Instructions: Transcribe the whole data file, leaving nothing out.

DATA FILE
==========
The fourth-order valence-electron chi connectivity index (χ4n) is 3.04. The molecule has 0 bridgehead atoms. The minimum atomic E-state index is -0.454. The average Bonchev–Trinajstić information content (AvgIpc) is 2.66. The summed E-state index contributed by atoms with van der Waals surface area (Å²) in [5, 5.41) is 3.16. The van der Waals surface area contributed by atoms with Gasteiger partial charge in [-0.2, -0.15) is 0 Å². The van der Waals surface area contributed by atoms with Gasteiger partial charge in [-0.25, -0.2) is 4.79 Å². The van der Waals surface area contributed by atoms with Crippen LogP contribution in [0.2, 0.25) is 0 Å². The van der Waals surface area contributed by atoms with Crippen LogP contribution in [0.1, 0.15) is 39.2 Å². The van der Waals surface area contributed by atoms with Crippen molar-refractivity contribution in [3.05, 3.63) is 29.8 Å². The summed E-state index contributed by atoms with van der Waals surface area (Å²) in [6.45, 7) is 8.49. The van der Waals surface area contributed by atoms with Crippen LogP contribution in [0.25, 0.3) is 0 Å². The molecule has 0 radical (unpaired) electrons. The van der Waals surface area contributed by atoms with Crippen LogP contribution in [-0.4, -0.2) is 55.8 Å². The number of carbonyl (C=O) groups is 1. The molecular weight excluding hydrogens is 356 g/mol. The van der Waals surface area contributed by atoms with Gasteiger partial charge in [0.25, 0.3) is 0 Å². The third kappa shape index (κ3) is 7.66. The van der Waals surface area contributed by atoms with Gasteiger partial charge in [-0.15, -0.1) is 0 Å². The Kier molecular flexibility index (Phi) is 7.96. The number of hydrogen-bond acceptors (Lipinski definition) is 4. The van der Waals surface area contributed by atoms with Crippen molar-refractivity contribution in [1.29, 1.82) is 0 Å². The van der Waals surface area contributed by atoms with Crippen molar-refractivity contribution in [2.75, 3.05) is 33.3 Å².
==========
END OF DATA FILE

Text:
The fourth-order valence-electron chi connectivity index (χ4n) is 3.04. The molecule has 0 bridgehead atoms. The minimum atomic E-state index is -0.454. The average Bonchev–Trinajstić information content (AvgIpc) is 2.66. The summed E-state index contributed by atoms with van der Waals surface area (Å²) in [5, 5.41) is 3.16. The van der Waals surface area contributed by atoms with Gasteiger partial charge in [-0.2, -0.15) is 0 Å². The van der Waals surface area contributed by atoms with Gasteiger partial charge in [-0.25, -0.2) is 4.79 Å². The van der Waals surface area contributed by atoms with Crippen LogP contribution in [0.2, 0.25) is 0 Å². The van der Waals surface area contributed by atoms with Crippen LogP contribution in [0.1, 0.15) is 39.2 Å². The van der Waals surface area contributed by atoms with Crippen molar-refractivity contribution in [3.05, 3.63) is 29.8 Å². The summed E-state index contributed by atoms with van der Waals surface area (Å²) in [6.45, 7) is 8.49. The van der Waals surface area contributed by atoms with Crippen LogP contribution in [0.25, 0.3) is 0 Å². The molecule has 0 radical (unpaired) electrons. The van der Waals surface area contributed by atoms with Crippen LogP contribution in [-0.4, -0.2) is 55.8 Å². The number of carbonyl (C=O) groups is 1. The molecular weight excluding hydrogens is 356 g/mol. The van der Waals surface area contributed by atoms with Gasteiger partial charge in [0.25, 0.3) is 0 Å². The third kappa shape index (κ3) is 7.66. The van der Waals surface area contributed by atoms with Gasteiger partial charge in [-0.15, -0.1) is 0 Å². The Kier molecular flexibility index (Phi) is 7.96. The number of hydrogen-bond acceptors (Lipinski definition) is 4. The van der Waals surface area contributed by atoms with Crippen molar-refractivity contribution in [1.29, 1.82) is 0 Å². The van der Waals surface area contributed by atoms with Crippen molar-refractivity contribution in [2.75, 3.05) is 33.3 Å².